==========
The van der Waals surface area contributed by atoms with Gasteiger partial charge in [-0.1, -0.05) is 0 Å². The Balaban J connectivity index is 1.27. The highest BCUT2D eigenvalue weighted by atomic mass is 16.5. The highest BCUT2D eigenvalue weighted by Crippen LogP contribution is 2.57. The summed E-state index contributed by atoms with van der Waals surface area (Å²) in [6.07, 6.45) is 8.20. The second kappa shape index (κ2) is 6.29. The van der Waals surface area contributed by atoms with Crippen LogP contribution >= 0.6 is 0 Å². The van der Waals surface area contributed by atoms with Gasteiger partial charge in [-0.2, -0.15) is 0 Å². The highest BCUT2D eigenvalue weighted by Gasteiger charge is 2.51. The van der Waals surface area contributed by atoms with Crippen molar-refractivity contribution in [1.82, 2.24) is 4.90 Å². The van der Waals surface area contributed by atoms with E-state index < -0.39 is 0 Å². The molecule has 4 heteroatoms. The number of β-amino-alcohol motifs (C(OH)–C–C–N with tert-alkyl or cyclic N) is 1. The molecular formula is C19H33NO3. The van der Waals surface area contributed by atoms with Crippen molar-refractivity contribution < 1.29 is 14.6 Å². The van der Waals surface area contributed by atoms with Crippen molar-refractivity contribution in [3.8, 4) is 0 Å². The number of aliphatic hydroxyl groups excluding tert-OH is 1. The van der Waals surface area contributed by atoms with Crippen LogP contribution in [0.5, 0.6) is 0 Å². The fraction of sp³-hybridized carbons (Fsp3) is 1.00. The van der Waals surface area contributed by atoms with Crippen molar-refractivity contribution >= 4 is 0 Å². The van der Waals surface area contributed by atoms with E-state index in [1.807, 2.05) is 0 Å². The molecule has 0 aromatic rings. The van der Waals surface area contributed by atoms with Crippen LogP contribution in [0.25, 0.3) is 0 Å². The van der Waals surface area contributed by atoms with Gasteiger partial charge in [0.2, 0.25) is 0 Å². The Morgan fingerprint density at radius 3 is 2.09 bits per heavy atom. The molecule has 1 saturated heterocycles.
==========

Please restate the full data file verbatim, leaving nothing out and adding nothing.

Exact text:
The van der Waals surface area contributed by atoms with Gasteiger partial charge in [-0.1, -0.05) is 0 Å². The Balaban J connectivity index is 1.27. The highest BCUT2D eigenvalue weighted by atomic mass is 16.5. The highest BCUT2D eigenvalue weighted by Crippen LogP contribution is 2.57. The summed E-state index contributed by atoms with van der Waals surface area (Å²) in [6.07, 6.45) is 8.20. The second kappa shape index (κ2) is 6.29. The van der Waals surface area contributed by atoms with Crippen LogP contribution >= 0.6 is 0 Å². The van der Waals surface area contributed by atoms with Gasteiger partial charge in [-0.2, -0.15) is 0 Å². The highest BCUT2D eigenvalue weighted by Gasteiger charge is 2.51. The van der Waals surface area contributed by atoms with Crippen molar-refractivity contribution in [1.82, 2.24) is 4.90 Å². The van der Waals surface area contributed by atoms with E-state index < -0.39 is 0 Å². The molecule has 4 heteroatoms. The number of β-amino-alcohol motifs (C(OH)–C–C–N with tert-alkyl or cyclic N) is 1. The molecular formula is C19H33NO3. The van der Waals surface area contributed by atoms with Crippen molar-refractivity contribution < 1.29 is 14.6 Å². The van der Waals surface area contributed by atoms with Crippen molar-refractivity contribution in [3.8, 4) is 0 Å². The number of aliphatic hydroxyl groups excluding tert-OH is 1. The van der Waals surface area contributed by atoms with Crippen LogP contribution in [0.5, 0.6) is 0 Å². The fraction of sp³-hybridized carbons (Fsp3) is 1.00. The van der Waals surface area contributed by atoms with Crippen molar-refractivity contribution >= 4 is 0 Å². The van der Waals surface area contributed by atoms with E-state index in [1.807, 2.05) is 0 Å². The molecule has 0 aromatic rings. The van der Waals surface area contributed by atoms with Crippen LogP contribution in [0.25, 0.3) is 0 Å². The van der Waals surface area contributed by atoms with Gasteiger partial charge in [0.2, 0.25) is 0 Å². The Morgan fingerprint density at radius 3 is 2.09 bits per heavy atom. The molecule has 1 saturated heterocycles.